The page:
So far through his first two major league starts, Silseth has thrown his splitter the most of any of his secondaries. Batters are hitting .167 against it, and six of his 10 strikeouts have come on his splitter.  

“To make the adjustment to come here and do it as quick as he did … the nice thing is he had the aptitude and the desire, he had the want, which is cool,” Montgomery said. “I know our pitching guys got with him right away. I know there’s that balance of give a guy a chance to adjust, so we let him pitch a little bit and we gave him some information to take into the offseason, which he really took to.”

Still, Silseth is hardly the first draftee to improve his execution, adjust his pitch mix and get in better shape after being drafted. Others, however, didn’t rise to the starting rotation of a winning team in a matter of months.

The final piece that separated Silseth, once he made those fixes, was who he is as a person. Even as he struggled at Arizona, observers described his poise and mound presence as “outstanding.” In the College World Series, facing Vanderbilt ace Kumar Rocker on national television, Silseth outdueled the famed Commodores star, an outing multiple Angels officials said was influential in their decision to draft him and give him an above-slot $485,000 signing bonus.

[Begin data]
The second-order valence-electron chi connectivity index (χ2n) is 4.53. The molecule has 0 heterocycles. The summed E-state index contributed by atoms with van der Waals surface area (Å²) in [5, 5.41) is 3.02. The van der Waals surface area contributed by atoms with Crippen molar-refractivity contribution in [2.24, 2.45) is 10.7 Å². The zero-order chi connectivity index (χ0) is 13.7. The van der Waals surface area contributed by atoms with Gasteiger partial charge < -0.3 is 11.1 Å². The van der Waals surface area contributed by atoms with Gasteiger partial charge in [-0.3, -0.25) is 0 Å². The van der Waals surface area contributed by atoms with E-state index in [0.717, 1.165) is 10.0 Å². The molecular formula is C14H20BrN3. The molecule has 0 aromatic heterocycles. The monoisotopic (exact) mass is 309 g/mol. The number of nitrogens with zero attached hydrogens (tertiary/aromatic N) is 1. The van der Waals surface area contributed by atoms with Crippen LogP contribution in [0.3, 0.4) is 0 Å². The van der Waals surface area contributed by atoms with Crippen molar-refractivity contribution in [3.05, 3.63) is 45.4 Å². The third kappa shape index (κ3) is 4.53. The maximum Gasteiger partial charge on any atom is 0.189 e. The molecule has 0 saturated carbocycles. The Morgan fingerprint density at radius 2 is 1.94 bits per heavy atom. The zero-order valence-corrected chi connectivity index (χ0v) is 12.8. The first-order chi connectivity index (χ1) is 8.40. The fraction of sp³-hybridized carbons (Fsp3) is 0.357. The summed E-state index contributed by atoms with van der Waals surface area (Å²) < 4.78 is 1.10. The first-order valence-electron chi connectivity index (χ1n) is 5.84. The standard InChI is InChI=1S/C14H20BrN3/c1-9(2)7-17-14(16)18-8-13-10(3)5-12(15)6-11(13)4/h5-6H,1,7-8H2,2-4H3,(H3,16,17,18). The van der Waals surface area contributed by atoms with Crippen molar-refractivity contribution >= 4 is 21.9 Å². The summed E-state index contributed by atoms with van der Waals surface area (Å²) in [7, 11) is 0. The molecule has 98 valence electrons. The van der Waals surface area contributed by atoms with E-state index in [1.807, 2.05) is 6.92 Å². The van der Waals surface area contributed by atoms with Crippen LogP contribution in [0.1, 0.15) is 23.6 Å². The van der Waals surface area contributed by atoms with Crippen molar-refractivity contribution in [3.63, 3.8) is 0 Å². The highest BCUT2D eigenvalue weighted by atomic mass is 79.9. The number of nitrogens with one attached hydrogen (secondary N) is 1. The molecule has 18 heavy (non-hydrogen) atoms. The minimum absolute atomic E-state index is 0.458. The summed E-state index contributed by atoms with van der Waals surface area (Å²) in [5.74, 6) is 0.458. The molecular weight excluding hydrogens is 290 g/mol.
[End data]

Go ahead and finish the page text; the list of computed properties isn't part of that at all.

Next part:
For Angels manager Joe Maddon, it’s that poise that has stood out about Silseth most of all.

“He’s good, but his makeup permits him to be here,” Maddon said. “That was pretty obvious the first time I saw him. He was not overly impacted in a way that did not permit him to go out there and pitch like he can. First pitch he threw, both games, 94-95 mph strikes.

“I think there is something to be said when a pitcher comes out as a starter and can just nail high velocity where he wants it to go. Good fastball, split, slider, whatever, but I think his makeup permits him to be here.”

When Silseth makes his next start for the Angels against the Blue Jays on Friday, it will mark almost one year to the day that he lasted only 3.2 innings and gave up five hits and four runs against Dixie State, a mid-major program that went 24-32 and didn’t have a single player drafted last year.

To think a year after getting pounded by Dixie State he’d be in the majors, in the rotation for a team with the fifth-best record in the American League, would have been far-fetched, to say the least.

And yet, here Silseth is, starting for the Angels and firmly in their plans for both the present and future. Ten months after posting a 5.55 ERA in college, he’s starting games in the major leagues.

“It’s surreal,” he said. “Again going off all the hard work that I’ve been doing, just knowing that I belong is surreal. Great opportunity and it still is a little bit surreal. These guys are making it great. It’s been fun.”